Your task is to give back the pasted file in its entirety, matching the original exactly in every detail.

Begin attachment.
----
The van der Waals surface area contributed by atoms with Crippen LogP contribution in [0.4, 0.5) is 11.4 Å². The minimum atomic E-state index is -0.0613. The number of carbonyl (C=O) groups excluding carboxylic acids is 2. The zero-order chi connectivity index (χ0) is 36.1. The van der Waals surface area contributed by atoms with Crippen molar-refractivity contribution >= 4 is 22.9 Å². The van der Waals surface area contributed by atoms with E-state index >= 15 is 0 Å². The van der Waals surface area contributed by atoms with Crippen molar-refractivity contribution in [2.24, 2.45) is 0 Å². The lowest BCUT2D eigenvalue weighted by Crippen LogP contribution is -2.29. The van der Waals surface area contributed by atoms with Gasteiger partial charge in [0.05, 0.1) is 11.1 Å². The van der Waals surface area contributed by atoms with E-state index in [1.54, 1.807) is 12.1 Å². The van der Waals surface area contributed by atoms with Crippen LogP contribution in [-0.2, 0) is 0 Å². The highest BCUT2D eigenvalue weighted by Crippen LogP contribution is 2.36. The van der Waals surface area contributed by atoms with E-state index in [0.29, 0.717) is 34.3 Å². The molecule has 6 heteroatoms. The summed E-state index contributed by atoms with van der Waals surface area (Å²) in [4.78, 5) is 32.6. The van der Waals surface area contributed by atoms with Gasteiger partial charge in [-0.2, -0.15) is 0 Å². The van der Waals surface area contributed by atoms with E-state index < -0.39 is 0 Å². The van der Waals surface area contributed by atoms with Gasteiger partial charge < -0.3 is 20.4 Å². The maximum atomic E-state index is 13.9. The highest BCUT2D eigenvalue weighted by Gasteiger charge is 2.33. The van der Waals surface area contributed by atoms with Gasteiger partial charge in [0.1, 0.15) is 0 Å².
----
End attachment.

The van der Waals surface area contributed by atoms with Crippen LogP contribution in [0.4, 0.5) is 11.4 Å². The minimum atomic E-state index is -0.0613. The number of carbonyl (C=O) groups excluding carboxylic acids is 2. The zero-order chi connectivity index (χ0) is 36.1. The van der Waals surface area contributed by atoms with Crippen molar-refractivity contribution >= 4 is 22.9 Å². The van der Waals surface area contributed by atoms with E-state index >= 15 is 0 Å². The van der Waals surface area contributed by atoms with Crippen molar-refractivity contribution in [2.24, 2.45) is 0 Å². The lowest BCUT2D eigenvalue weighted by Crippen LogP contribution is -2.29. The van der Waals surface area contributed by atoms with Gasteiger partial charge in [0.05, 0.1) is 11.1 Å². The van der Waals surface area contributed by atoms with E-state index in [1.54, 1.807) is 12.1 Å². The van der Waals surface area contributed by atoms with Crippen LogP contribution in [-0.2, 0) is 0 Å². The highest BCUT2D eigenvalue weighted by Crippen LogP contribution is 2.36. The van der Waals surface area contributed by atoms with E-state index in [0.29, 0.717) is 34.3 Å². The molecule has 6 heteroatoms. The summed E-state index contributed by atoms with van der Waals surface area (Å²) in [4.78, 5) is 32.6. The van der Waals surface area contributed by atoms with Gasteiger partial charge in [-0.2, -0.15) is 0 Å². The van der Waals surface area contributed by atoms with E-state index < -0.39 is 0 Å². The van der Waals surface area contributed by atoms with Gasteiger partial charge < -0.3 is 20.4 Å². The maximum atomic E-state index is 13.9. The highest BCUT2D eigenvalue weighted by Gasteiger charge is 2.33. The van der Waals surface area contributed by atoms with Gasteiger partial charge in [0.1, 0.15) is 0 Å².